How to Understand Twitter’s Account Suspension

Twitter suspends nearly 300,000 accounts

In the first half of this year, Twitter (TWTR) suspended hundreds of thousands of user accounts tied to prohibited activities such as posting content that promotes terrorism.

The company said it suspended nearly 300,000 user accounts, 95% of which it was able to identify and act on using its own platform policing mechanism. Less than 1.0% of the accounts were taken down because of terrorism activities identified by a tipoff from government authorities.

How to Understand Twitter’s Account Suspension

Safeguarding advertisers’ brand safety

Although Twitter has struggled to grow its subscriber base, which stayed flat at 328 million from 1Q17 to 2Q17, the removal of accounts engaging in inappropriate activities is a move that investors will welcome. As the YouTube boycott earlier this year demonstrated, advertisers tend to distance themselves from platforms they perceive as putting their brand safety at risk. The act of taking down accounts engaged in posting inappropriate content implies that Twitter is taking measures to eliminate brand risk to its advertisers, and this could draw more advertisers to the platform.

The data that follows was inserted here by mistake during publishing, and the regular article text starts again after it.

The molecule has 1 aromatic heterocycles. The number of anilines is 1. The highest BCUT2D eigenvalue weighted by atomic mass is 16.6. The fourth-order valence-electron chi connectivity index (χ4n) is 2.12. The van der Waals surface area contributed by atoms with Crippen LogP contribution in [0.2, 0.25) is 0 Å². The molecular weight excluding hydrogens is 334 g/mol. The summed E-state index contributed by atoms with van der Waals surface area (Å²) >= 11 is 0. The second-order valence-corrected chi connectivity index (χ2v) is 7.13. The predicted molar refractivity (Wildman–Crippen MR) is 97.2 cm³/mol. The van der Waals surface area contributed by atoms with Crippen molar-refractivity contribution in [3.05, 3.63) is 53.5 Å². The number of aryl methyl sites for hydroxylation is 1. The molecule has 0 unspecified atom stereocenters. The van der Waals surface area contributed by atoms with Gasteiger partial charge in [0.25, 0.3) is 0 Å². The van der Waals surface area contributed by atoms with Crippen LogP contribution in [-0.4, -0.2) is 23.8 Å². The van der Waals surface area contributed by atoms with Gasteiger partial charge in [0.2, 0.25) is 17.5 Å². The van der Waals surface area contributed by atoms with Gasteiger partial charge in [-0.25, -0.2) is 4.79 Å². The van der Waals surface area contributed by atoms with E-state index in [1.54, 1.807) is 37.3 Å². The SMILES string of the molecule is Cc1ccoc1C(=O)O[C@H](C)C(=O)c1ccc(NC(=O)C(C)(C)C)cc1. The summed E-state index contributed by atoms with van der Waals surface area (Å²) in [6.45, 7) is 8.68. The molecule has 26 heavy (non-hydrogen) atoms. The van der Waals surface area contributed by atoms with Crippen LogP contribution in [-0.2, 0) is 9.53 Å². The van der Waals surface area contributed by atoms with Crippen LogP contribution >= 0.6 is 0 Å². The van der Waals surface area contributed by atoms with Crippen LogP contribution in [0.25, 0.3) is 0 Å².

Escaping penalties

Major advertising brands Ford (F), Johnson & Johnson (JNJ), and Verizon (VZ) fled YouTube after it emerged that some ads on the platform were running next to content promoting hate and violence. In the wake of the YouTube boycott, Facebook and Alphabet’s (GOOGL) Google stepped up efforts to safeguard advertisers’ brands.

Besides the risk of scaring off advertisers, inappropriate posts can also expose Internet companies such as Twitter, Facebook, and Google to fines and financial loss. In Germany (EWG), for example, social media companies can be fined more than $50 million if they fail to act quickly to remove offensive posts.